The S&P finished with a doji which tagged all-time high resistance. Technicals haven't changed from yesterday and relative performance has continued to weaken. The index just has to survive profit-taking and perhaps aggressive shorts looking to take advantage of the resistance tag.
Oil prices rebounded from early losses on Wednesday after U.S. government data showed a larger-than-expected falloff in crude inventories, which encouraged buying after prices slid for several days on worries that a global crude glut was persisting despite cuts in output by producing countries.
Could the “Weekly Closing Highs and Lows” of last year, be impacting stock prices in 2017? The Power of the Pattern thinks so! Below looks at the S&P 500 over the past couple of years. where we applied Fibonacci to the “Weekly Closing Highs and Lows” of last year.
CLICK ON CHART TO ENLARGE
The S&P 500 ran into the 161% extension level at (2) and it stopped on a dime, at the end of February. Following a small decline the rally the past two weeks has it testi...
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Hello fellow PSW-ers, it'sbiodieselchris here. I've been interested in cryptocurrencies (informally, "cryptos" or "coins") since 2011 when I first heard about Bitcoin, Since that time I've become somewhat of a subject matter expert and personal investor in Bitcoin and other alternative cryptocurrencies ("altcoins"). I have even started one of my own!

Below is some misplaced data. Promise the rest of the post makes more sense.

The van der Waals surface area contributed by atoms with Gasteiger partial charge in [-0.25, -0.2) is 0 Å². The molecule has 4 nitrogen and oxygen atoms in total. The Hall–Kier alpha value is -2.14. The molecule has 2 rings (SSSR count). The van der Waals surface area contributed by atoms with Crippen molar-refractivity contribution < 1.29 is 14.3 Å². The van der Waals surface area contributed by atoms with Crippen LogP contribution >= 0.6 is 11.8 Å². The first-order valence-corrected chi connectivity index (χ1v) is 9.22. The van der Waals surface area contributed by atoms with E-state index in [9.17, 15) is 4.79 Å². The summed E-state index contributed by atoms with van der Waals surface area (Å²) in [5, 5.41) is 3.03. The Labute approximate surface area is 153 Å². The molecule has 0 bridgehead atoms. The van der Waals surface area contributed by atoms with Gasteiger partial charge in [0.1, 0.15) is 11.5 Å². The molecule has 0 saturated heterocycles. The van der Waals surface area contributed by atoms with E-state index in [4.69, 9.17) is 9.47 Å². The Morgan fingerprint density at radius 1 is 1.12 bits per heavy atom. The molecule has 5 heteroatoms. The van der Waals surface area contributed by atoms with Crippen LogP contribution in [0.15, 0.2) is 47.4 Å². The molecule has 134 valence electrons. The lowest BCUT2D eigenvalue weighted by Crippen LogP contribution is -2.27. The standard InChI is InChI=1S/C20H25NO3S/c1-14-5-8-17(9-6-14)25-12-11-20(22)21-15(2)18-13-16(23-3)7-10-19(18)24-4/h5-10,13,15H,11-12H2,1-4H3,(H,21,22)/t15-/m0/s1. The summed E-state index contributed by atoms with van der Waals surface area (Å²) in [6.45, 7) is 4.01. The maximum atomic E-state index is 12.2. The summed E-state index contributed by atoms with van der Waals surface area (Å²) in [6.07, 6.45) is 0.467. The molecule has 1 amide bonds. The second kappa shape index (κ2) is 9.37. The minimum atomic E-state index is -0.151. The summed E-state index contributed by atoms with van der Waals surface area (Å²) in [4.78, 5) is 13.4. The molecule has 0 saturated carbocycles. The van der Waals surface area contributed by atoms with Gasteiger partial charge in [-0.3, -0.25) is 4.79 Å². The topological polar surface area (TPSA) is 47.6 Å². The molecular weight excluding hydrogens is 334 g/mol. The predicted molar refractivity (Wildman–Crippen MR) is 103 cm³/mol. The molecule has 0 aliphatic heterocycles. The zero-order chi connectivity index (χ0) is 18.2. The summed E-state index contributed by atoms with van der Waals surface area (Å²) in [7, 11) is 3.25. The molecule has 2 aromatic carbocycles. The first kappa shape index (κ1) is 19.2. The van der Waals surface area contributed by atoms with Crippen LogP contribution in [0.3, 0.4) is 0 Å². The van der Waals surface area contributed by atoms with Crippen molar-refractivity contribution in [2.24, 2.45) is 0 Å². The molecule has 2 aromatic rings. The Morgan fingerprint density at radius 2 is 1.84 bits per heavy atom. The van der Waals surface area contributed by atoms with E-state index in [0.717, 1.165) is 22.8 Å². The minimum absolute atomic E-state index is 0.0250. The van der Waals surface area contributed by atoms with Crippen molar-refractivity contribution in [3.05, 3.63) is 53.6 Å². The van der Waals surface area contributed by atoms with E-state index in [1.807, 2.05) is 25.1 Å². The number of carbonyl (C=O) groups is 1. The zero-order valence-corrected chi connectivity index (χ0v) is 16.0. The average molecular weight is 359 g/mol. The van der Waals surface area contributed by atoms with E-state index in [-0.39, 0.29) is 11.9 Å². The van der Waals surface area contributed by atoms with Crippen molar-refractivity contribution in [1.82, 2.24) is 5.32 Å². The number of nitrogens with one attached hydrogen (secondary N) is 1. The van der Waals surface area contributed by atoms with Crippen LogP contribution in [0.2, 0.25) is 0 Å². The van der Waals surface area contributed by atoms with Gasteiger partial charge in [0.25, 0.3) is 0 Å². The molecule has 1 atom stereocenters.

I've been posting comments about cryptos in Phil's daily post from time to time. Recently, Phil and I got on a call and he asked if I would like to run a blog on his site specifically about cryptos, which I thought was a great idea. My goal would be to educate members on what I know about how coins work, how I research coins (what I find interesting), how exactly one can invest (buy, hold, and sell) coins and a basic, easy-to-follow general how-to on all things crypto. In addition, other members have expressed an interest in learning more directly...
I was asked by my local investment club to do a presentation on "how to buy a stock?" As I pondered the question, I began by noting all the elements that I monitor regularly and which come in to play as part of my decision process. As the group is comprised novices to experts, I tried to gear my discussion to cover both basics and more advanced concepts.
Four Part Discussion
Macro Economic Indicators
1. Macro Economic Indicators
We'll start with reviewing some basic concepts and measurements that have direct effects on the stock market.
A few days ago I noted that Republican views of the economy changed dramatically when Donald Trump was elected, but Democratic views stayed pretty stable. Apparently Republicans view the economy through a partisan lens but Democrats don't.